By Chip Cutter
Corporate executives are playing a new role in the pandemic:
Across industries, business leaders are turning to all-hands
staff meetings, video memos and other workplace forums to address
skepticism about the Covid-19 vaccine and encourage employees to
get it when they can.
Food-services and facilities-management company Sodexo is asking
managers to listen for signs of vaccine hesitancy among staff and
launching a social-media campaign to encourage employees to get the
shots. Benchmark Senior Living LLC, an operator of assisted-living
facilities, is blasting "myth-buster" emails to its workforce and
turning on-site vaccination clinics into mini parties, complete
with cake and games, to lend a celebratory air. Technology company
VMware Inc., meanwhile, is discussing bringing in doctors to answer
staff questions about the vaccine in virtual company meetings.
Many companies have taken on a stepped-up role in disseminating
public-health information to employees during the pandemic. It is
unusual terrain for bosses, but surveys have found that people
often view their employers as more credible sources of information
than government, social media or media outlets.
Getting a critical mass of employees vaccinated is crucial to
reopening offices and returning workplaces to a semblance of
normal, executives say. Yet overcoming vaccine skepticism could
prove tough. A recent Siena College Research Institute survey of
New York state residents found more than a quarter said they don't
plan to get the shot.
"How do you cancel all of that horrible, negative messaging that
seems to infect social media these days?" says Simon Scrivens, a
senior vice president at Sodexo who chairs the company's medical
advisory council. "We've got a responsibility as a large
Sodexo, whose roughly 420,000 employees include staff who
operate cafeterias and shops in hospitals, senior-living centers,
universities and other institutions, says it has asked managers to
relay concerns about the vaccine so the company can get a better
understanding of what worries its front-line staff. Mr. Scrivens
says Sodexo's global vaccine-promotion campaign will target its own
workers on platforms they frequent, which could include YouTube and
The goal isn't just to issue directives to employees, Mr.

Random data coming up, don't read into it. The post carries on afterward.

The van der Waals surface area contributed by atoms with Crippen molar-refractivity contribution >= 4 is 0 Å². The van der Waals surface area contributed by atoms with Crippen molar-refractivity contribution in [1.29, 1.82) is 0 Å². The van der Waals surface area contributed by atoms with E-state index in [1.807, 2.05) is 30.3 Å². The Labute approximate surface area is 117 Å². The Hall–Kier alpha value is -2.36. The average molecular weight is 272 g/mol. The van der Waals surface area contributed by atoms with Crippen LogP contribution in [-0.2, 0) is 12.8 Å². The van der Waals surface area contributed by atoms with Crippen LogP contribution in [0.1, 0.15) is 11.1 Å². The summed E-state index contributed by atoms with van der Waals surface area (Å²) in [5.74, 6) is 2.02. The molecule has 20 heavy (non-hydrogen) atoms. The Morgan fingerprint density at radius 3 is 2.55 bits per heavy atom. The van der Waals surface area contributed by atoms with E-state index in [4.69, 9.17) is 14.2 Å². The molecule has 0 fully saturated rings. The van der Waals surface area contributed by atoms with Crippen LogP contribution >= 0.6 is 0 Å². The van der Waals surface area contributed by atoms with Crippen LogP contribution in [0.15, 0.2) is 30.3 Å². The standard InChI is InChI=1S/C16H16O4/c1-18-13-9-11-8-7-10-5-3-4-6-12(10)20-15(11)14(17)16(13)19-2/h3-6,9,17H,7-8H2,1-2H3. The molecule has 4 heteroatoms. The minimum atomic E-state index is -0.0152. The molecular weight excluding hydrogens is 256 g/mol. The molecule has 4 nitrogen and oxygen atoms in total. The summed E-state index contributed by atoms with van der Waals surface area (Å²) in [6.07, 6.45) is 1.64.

Scrivens says, but to answer questions and provide guidance from
the company's medical advisory panel.
"It's not big Sodexo telling you to do this. It's, 'Here's a
physician who's got personal experience with this, who is
suggesting this might be a really sensible thing for you to do,' "
Many employers have said they won't require the vaccine, though
some exceptions are emerging. United Airlines Holdings Inc. Chief
Executive Scott Kirby told employees last week that the airline was
considering making Covid-19 vaccination mandatory for its workers
and that other companies should do the same.
Some executives say they plan to use regular company meetings to
discuss issues and concerns that arise in the public vaccination
One topic that Michael Colacino, president of the New York
real-estate firm SquareFoot, wants to address in coming town halls:
adverse reactions. While a small number of people might have an
allergic response after being vaccinated, Mr. Colacino says he
wants to stress such anecdotes can be amplified on social media,
distorting the risks.
"There are going to be horror stories," Mr. Colacino says. "If
you tell people in advance of something that's going to happen, it
just makes it so much easier than if you try to repair the damage
after it's been done."
VMware CEO Patrick Gelsinger, who is leaving the company in a
few weeks to become chief executive of Intel Corp., says VMware is
considering bringing in medical professionals to answer employee
questions about the vaccine during virtual all-hands meetings.
"Taking those who are maybe concerned and helping to remove doubt:
I think that's an important piece of what businesses can do," he
Benchmark Senior Living, based in Waltham, Mass., sends
residents and employees at its nursing homes, assisted-living
communities and other facilities a daily "Because..." video
spotlighting staff members and residents who have gotten vaccinated
and their reasons for doing so. One of its recent "myth-buster"
emails to staff and residents began with the all-caps question,
"Are there side effects?" and noted that most people have minimal
symptoms after receiving the vaccine.
Tom Grape, Benchmark's chairman and CEO, says he was initially
surprised by the hesitancy among staff members to get the shot,
which the company hasn't mandated. Nursing homes world-wide have
been devastated by the pandemic, presenting risks for both workers
and residents. As employees see that peers got vaccinated, more are
choosing to get the shot, Mr. Grape says, adding that he believes
the company's education campaigns are also helping.
"There's so much misinformation floating around," he says.
"People are thirsting for facts, and they're trying to sort out
truth from fiction."
Write to Chip Cutter at email@example.com
(END) Dow Jones Newswires
January 25, 2021 08:21 ET (13:21 GMT)
Copyright (c) 2021 Dow Jones & Company, Inc.